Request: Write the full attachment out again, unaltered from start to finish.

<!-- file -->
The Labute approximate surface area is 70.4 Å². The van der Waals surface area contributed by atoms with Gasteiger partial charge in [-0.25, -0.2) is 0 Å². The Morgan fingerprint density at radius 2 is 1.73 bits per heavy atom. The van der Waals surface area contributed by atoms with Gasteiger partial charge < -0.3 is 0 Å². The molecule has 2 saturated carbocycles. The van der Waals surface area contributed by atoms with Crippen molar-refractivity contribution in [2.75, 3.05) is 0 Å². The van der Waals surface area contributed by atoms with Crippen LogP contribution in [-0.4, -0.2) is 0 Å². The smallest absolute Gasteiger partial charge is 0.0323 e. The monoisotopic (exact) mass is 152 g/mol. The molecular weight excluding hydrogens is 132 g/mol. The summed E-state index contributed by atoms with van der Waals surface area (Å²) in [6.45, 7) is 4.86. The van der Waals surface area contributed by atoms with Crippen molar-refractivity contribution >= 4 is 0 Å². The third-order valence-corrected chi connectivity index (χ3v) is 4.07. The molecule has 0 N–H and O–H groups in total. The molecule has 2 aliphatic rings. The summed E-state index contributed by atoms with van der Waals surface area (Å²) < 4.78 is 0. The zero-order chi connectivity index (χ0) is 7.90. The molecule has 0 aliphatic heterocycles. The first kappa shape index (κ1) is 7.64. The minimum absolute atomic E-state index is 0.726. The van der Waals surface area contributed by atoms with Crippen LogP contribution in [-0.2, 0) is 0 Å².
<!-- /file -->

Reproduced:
The Labute approximate surface area is 70.4 Å². The van der Waals surface area contributed by atoms with Gasteiger partial charge in [-0.25, -0.2) is 0 Å². The Morgan fingerprint density at radius 2 is 1.73 bits per heavy atom. The van der Waals surface area contributed by atoms with Gasteiger partial charge < -0.3 is 0 Å². The molecule has 2 saturated carbocycles. The van der Waals surface area contributed by atoms with Crippen molar-refractivity contribution in [2.75, 3.05) is 0 Å². The van der Waals surface area contributed by atoms with Crippen LogP contribution in [-0.4, -0.2) is 0 Å². The smallest absolute Gasteiger partial charge is 0.0323 e. The monoisotopic (exact) mass is 152 g/mol. The molecular weight excluding hydrogens is 132 g/mol. The summed E-state index contributed by atoms with van der Waals surface area (Å²) in [6.45, 7) is 4.86. The van der Waals surface area contributed by atoms with Crippen molar-refractivity contribution >= 4 is 0 Å². The third-order valence-corrected chi connectivity index (χ3v) is 4.07. The molecule has 0 N–H and O–H groups in total. The molecule has 2 aliphatic rings. The summed E-state index contributed by atoms with van der Waals surface area (Å²) < 4.78 is 0. The zero-order chi connectivity index (χ0) is 7.90. The molecule has 0 aliphatic heterocycles. The first kappa shape index (κ1) is 7.64. The minimum absolute atomic E-state index is 0.726. The van der Waals surface area contributed by atoms with Crippen LogP contribution in [-0.2, 0) is 0 Å².